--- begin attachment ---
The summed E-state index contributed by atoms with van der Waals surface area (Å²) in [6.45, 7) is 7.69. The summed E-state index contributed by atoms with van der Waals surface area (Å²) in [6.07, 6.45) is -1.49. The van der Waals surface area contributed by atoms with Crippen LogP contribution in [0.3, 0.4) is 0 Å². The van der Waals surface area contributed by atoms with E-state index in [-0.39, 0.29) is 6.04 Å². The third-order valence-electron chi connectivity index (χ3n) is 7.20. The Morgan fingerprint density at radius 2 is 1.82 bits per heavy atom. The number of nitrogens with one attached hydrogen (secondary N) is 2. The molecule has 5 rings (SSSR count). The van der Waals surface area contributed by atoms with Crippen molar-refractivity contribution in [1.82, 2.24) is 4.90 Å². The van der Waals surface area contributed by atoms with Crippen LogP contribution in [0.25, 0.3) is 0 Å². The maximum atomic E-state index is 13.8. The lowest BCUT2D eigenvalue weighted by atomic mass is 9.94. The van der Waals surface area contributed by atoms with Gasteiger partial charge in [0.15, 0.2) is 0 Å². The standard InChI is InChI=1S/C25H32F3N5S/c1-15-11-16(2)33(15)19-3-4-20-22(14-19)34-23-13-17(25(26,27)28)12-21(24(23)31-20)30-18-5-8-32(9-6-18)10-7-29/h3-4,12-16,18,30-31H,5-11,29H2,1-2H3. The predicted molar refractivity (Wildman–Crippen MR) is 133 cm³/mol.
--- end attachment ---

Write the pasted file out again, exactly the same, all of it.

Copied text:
The summed E-state index contributed by atoms with van der Waals surface area (Å²) in [6.45, 7) is 7.69. The summed E-state index contributed by atoms with van der Waals surface area (Å²) in [6.07, 6.45) is -1.49. The van der Waals surface area contributed by atoms with Crippen LogP contribution in [0.3, 0.4) is 0 Å². The van der Waals surface area contributed by atoms with E-state index in [-0.39, 0.29) is 6.04 Å². The third-order valence-electron chi connectivity index (χ3n) is 7.20. The Morgan fingerprint density at radius 2 is 1.82 bits per heavy atom. The number of nitrogens with one attached hydrogen (secondary N) is 2. The molecule has 5 rings (SSSR count). The van der Waals surface area contributed by atoms with Crippen molar-refractivity contribution in [1.82, 2.24) is 4.90 Å². The van der Waals surface area contributed by atoms with Crippen LogP contribution in [0.25, 0.3) is 0 Å². The maximum atomic E-state index is 13.8. The lowest BCUT2D eigenvalue weighted by atomic mass is 9.94. The van der Waals surface area contributed by atoms with Gasteiger partial charge in [0.15, 0.2) is 0 Å². The standard InChI is InChI=1S/C25H32F3N5S/c1-15-11-16(2)33(15)19-3-4-20-22(14-19)34-23-13-17(25(26,27)28)12-21(24(23)31-20)30-18-5-8-32(9-6-18)10-7-29/h3-4,12-16,18,30-31H,5-11,29H2,1-2H3. The predicted molar refractivity (Wildman–Crippen MR) is 133 cm³/mol.